Employing symbolic actions like the “Redwood Rabbis”

In January 1997, logging companies began clearing old growth redwood forests in northern California. The Redwood Rabbis” protested deforestation by aligning with the Jewish imperative “to guard the earth” with reclaiming land owned by the logging company by trespassing on logging company land and planting redwood seedings.

Noncooperation with unjust laws like Saudi Women and their campaign for the right to drive 

For over two decades, Saudi women waged a nonviolent campaign for recognition of their rights — and at the very least the right to drive. Women would not cooperate with law and customs by driving en masse through the capital city and, in turn, were arrested. In 2018, Saudi women were permitted to drive after Crown Prince Mohammed bin Salman legally recognized women’s right to drive.

Disobeying authority like how Dutch clergy members stood for immigrant rights

In October 2018, an immigrant family moved into a church in the Hague, Netherlands, to take sanctuary. 650 clergy members, over 1,000 pastors and clergy members of the church volunteered to hold a continuous religious service to resist deportation of an immigrant family. Dutch authorities are prohibited from interfering with a religious service and the church congregation’s disobedience prevented the family from deportation.

Obstructing like “Casino-Free Philadelphia”

Spurred by the 2007 Pennsylvania citizens’ Casino-Free Philadelphia campaign, the Philadelphia City Council stalled and enacted procedural hurdles to prevent two casino plans from proceeding. These obstruction tactics aided the larger campaign to ultimately stop one casino construction and significantly reduce the size of the other.

Striking like Rio Olympic workers

Ahead of the World Cup and Olympics in Rio de Janeiro, the state government forcibly removed communities from low-income favelas for “aesthetic” purposes. Simultaneously, multiple industries went on strike in 2016 to demand better service workers pay amidst massive government spending to facilitate the events. The strikes were part of a larger campaign for human rights and against financial mismanagement that eventually led to arrest of the governor of Rio.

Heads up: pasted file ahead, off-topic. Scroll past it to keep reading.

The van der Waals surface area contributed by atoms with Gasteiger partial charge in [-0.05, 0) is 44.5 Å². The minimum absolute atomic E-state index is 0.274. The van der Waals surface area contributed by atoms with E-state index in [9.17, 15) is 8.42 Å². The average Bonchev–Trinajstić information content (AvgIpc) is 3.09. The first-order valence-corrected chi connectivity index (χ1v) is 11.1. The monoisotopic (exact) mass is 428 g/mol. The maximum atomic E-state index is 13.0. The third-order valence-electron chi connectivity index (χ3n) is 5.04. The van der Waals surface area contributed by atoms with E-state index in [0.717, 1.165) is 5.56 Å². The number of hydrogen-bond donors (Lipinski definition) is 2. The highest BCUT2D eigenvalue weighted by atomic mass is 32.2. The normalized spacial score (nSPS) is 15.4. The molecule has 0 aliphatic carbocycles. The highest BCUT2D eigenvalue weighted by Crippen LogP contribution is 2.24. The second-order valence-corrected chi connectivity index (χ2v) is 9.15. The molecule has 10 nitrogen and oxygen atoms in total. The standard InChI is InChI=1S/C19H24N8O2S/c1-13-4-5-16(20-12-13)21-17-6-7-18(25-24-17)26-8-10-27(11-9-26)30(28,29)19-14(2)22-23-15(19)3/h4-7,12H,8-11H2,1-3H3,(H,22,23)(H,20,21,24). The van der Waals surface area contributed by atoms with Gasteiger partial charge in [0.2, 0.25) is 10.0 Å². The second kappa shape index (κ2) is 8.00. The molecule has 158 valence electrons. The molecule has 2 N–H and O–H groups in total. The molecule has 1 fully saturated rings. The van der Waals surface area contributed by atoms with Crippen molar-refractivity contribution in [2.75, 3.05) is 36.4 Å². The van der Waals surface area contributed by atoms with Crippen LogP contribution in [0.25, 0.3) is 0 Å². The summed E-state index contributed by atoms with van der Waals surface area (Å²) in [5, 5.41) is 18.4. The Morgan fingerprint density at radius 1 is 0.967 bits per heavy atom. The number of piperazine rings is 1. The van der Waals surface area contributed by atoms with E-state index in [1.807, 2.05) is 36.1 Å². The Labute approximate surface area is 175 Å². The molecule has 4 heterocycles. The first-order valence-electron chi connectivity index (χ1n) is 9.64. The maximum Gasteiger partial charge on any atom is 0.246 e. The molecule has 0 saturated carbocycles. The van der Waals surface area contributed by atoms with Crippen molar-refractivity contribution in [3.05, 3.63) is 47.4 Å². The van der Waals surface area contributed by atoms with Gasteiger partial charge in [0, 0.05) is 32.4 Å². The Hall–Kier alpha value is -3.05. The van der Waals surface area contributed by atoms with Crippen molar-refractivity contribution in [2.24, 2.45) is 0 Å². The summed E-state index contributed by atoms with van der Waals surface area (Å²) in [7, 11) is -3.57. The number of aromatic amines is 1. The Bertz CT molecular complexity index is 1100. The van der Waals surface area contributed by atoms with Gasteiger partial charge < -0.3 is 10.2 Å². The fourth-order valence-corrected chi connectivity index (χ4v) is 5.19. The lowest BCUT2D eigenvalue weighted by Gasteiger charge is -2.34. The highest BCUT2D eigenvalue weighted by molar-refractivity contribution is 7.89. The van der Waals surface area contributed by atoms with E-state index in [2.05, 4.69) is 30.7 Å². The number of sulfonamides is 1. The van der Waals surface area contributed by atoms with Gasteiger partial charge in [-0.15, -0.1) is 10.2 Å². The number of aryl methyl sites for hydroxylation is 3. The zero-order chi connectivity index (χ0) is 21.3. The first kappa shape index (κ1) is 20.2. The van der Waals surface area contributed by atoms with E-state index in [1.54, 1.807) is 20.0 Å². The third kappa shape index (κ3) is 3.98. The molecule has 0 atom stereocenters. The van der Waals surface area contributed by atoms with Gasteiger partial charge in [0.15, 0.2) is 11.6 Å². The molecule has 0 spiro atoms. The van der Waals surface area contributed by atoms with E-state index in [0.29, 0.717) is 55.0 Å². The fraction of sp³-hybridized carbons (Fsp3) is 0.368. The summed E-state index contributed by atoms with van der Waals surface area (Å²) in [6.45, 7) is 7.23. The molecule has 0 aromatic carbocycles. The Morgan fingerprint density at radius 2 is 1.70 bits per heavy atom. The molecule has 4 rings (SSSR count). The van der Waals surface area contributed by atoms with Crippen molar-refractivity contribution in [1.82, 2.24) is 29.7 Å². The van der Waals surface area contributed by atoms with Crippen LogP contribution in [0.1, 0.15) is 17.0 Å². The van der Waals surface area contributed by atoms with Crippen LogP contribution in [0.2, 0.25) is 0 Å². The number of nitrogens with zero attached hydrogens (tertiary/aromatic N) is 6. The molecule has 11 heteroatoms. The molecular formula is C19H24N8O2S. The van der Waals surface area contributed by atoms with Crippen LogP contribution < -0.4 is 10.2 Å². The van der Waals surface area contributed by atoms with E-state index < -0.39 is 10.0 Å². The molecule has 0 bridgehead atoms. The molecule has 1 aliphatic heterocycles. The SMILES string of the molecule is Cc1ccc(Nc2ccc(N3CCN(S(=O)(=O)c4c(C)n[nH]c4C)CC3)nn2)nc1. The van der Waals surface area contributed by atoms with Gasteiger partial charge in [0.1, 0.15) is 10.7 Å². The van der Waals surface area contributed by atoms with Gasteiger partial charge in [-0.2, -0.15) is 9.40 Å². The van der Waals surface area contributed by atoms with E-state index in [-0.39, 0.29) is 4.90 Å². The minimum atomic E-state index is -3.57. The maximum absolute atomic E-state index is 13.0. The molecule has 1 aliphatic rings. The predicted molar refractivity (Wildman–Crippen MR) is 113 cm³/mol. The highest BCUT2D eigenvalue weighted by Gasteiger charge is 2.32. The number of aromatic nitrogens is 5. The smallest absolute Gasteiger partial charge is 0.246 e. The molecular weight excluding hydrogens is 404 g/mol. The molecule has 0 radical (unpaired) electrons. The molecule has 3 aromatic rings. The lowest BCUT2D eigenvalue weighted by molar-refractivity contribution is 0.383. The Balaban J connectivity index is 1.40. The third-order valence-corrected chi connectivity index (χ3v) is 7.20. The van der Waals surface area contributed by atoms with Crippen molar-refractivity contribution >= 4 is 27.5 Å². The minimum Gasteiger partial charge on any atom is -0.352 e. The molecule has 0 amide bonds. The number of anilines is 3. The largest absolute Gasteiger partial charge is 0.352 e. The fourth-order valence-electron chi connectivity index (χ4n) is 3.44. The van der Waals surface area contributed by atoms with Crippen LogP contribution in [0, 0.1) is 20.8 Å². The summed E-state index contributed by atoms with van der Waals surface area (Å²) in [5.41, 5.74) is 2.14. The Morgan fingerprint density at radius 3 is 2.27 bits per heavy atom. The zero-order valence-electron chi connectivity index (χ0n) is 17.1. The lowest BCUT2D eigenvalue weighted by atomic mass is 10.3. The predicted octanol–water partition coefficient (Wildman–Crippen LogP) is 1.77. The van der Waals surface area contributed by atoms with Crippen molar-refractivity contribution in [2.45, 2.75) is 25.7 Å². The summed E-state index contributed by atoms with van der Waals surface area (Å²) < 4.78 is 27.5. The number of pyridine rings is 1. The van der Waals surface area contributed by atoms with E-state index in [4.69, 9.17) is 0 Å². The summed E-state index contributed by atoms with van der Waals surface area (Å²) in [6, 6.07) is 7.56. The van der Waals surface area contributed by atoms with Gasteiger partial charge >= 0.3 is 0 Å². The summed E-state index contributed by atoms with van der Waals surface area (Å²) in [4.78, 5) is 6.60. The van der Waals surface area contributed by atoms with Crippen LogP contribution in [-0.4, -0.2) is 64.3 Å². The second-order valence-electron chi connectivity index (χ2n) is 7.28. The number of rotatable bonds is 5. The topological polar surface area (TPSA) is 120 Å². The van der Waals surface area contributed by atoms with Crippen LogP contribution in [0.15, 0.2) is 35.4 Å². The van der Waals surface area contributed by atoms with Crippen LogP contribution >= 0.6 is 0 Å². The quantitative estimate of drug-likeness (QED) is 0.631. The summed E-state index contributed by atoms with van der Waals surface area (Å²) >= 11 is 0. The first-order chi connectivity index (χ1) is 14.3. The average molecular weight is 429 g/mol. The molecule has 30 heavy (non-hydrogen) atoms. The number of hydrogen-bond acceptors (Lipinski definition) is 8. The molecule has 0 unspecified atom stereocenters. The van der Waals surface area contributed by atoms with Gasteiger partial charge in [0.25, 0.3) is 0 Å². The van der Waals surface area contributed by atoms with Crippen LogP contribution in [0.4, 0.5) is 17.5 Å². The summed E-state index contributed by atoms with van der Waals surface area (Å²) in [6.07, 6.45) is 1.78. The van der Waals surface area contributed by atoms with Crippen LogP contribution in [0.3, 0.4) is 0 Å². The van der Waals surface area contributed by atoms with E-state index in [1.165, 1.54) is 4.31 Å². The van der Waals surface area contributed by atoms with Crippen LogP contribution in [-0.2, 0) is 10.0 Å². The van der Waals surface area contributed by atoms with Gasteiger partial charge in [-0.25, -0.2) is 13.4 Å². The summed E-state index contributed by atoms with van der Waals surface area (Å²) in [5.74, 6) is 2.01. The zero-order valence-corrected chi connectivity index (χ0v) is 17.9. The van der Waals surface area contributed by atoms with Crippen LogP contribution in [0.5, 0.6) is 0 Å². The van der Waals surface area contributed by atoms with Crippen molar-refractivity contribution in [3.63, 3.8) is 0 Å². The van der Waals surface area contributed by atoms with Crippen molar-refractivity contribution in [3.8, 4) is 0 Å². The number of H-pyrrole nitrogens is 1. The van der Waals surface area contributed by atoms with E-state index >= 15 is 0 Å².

The best possible outcome is that this is all a moot point, and our country moves past election day with a clear and decisive winner and a concession by the candidate who fell short of the necessary votes. Short of that outcome, it is best that we all make a plan and take necessary action to defend American democracy. One thing is for sure, we cannot afford to miss the moment and look back at times of violent unrest asking, “how could that happen?”

Kelsey Coolidge, MA, is a social science researcher with an interest in peace and conflict, gender, and climate change. She is the managing editor of the Peace Science Digest and the Associate Director of the War Prevention Initiative of the Jubitz Family Foundation.

Kristin Henderson, MA, is a political violence and nonviolence researcher with an interest in state repression and civilian-led social movements. She is currently the Project Manager at War Prevention Initiative of the Jubitz Family Foundation.

Patrick. T. Hiller, Ph.D., is a Conflict Transformation scholar, professor, served on the Governing Council of the International Peace Research Association (2012-2016), is a member of the Peace and Security Funders Group, and is Director of the War Prevention Initiative of the Jubitz Family Foundation. 

Follow our campaign on Twitter at @WarPrevention or through the hashtag #NonviolentElections2020, or follow us on Facebook and Instagram: War Prevention Initiative.

Kelsey Coolidge, Kristin Henderson, and Patrick. T. Hiller